However, there were limitations as to how far he could continue on this particular effort. So in 1929, in addition to the cathode ray receiving tube project, Zworykin began work again on vibrating mirrors and facsimile transmission, and soon filed patents describing these. In November of 1929, he filed a patent application on his improved cathode ray receiving tube that featured a new receiver that he called “kinescope.”

After successfully developing his prototype, Zworykin was employed by David Sarnoff of RCA to manage the television development at their new laboratories in Camden, New Jersey.

At his new job in the laboratories, Zworykin began to tackle to difficult task of creating a better transmitter. The transmitter of the kinescope was still of a mechanical type. Zworykin’s breakthrough came when he and his team developed a new kind of cathode ray transmitter, based on the patents of Hungarian inventor Kalman Tibanvi. This was peculiar devise, one that enacted the scanning electron beam to hit the photoelectric cell from the same side where the optical image was transmitted. The system was distinguished by an operation supported on a completely new idea, the idea to gather and store charges during the full length of time between two scansions by the cathode-ray beam.

On October 23, 1931, with the achievement of the first promising experimental transmitters, it was decided that the new camera tube would be called Iconoscope. After contracts have been signed with the Hungarian inventor for ownership of his patent, the system was launched at the end of 1934. The new tube was introduced in Germany in 1935, where it underwent more improvements and was successfully used at the 1936 Berlin Olympic Games, as one of many cameras for film transmission only, broadcasting the games in more than 200 public theaters. Even with all of the new improvements, the tube retained its generic name of Iconoscope. A patent exchange took place with the British firm Marconi/EMI, with plans to take up the original charge storage design. This electronic design was adopted by the BBC who began publicly broadcasting on a trial basis in England in November 1936, along with the Baird-system. The British electronic system featured 405 scanning lines, while the German television employed a 441 line scanning system, as did RCA 375 line definition.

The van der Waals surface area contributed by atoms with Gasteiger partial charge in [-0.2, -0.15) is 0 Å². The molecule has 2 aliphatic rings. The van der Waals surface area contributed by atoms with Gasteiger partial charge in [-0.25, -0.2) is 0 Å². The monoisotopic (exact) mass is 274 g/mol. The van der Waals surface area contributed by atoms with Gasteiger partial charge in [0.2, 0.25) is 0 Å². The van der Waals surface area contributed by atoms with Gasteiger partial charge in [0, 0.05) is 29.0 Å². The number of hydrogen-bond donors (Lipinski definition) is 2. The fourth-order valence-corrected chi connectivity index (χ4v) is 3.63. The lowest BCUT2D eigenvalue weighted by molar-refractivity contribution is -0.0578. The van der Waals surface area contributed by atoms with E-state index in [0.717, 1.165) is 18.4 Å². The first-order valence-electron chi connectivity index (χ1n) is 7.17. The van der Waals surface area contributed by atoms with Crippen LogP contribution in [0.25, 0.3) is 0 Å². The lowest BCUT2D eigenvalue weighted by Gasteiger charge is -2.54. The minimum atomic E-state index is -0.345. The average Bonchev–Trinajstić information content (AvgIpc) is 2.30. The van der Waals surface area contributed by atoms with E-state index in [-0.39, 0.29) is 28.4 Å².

Zworykin married his second wife, Katherine Polevitzky, in a 1951 ceremony in Burlington, New Jersey. She was a Russian-born professor of bacteriology at the University of Pennsylvania. It was a second marriage for both. He retired shortly after his wedding to her in 1954.

On July 29, 1982, Zworykin died in Princeton, New Jersey. Among his legacy, he was inducted into the New Jersey Inventor’s Hall of Fame, as well as the National Inventors Hall of Fame. In addition to these, Tektronix in Beaverton, Oregon named a street on their campus in his honor.

He is honored because throughout his continuous rise in authority, he stayed involved in the developments of the company, and for this and many other things he was given the AIEE Morris N. Liebmann Memorial Award.

When asked about his feelings of watching television, he made this infamous comment, “I hate what they’ve done to my child”¦ I would never let my own children watch it.”

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Zworykin Vladimir Kozmich